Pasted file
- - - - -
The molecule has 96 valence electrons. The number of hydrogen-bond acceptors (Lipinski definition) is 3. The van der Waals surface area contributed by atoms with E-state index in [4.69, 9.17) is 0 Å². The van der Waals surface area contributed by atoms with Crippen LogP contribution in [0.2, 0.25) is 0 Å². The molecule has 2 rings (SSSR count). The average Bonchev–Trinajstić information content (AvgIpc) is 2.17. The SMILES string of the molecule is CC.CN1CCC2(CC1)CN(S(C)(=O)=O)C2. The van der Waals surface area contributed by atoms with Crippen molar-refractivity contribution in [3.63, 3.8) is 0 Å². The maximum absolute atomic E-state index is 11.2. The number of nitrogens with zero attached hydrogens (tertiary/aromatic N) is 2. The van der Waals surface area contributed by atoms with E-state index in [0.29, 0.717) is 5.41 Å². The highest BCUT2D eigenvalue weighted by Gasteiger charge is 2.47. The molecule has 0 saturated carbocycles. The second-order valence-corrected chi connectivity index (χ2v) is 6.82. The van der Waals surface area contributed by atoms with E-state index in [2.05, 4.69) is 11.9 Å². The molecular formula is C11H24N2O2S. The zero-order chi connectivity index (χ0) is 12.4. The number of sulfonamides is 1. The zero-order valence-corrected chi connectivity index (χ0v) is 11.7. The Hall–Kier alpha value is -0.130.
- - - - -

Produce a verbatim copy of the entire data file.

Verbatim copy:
The molecule has 96 valence electrons. The number of hydrogen-bond acceptors (Lipinski definition) is 3. The van der Waals surface area contributed by atoms with E-state index in [4.69, 9.17) is 0 Å². The van der Waals surface area contributed by atoms with Crippen LogP contribution in [0.2, 0.25) is 0 Å². The molecule has 2 rings (SSSR count). The average Bonchev–Trinajstić information content (AvgIpc) is 2.17. The SMILES string of the molecule is CC.CN1CCC2(CC1)CN(S(C)(=O)=O)C2. The van der Waals surface area contributed by atoms with Crippen molar-refractivity contribution in [3.63, 3.8) is 0 Å². The maximum absolute atomic E-state index is 11.2. The number of nitrogens with zero attached hydrogens (tertiary/aromatic N) is 2. The van der Waals surface area contributed by atoms with E-state index in [0.29, 0.717) is 5.41 Å². The highest BCUT2D eigenvalue weighted by Gasteiger charge is 2.47. The molecule has 0 saturated carbocycles. The second-order valence-corrected chi connectivity index (χ2v) is 6.82. The van der Waals surface area contributed by atoms with E-state index in [2.05, 4.69) is 11.9 Å². The molecular formula is C11H24N2O2S. The zero-order chi connectivity index (χ0) is 12.4. The number of sulfonamides is 1. The zero-order valence-corrected chi connectivity index (χ0v) is 11.7. The Hall–Kier alpha value is -0.130.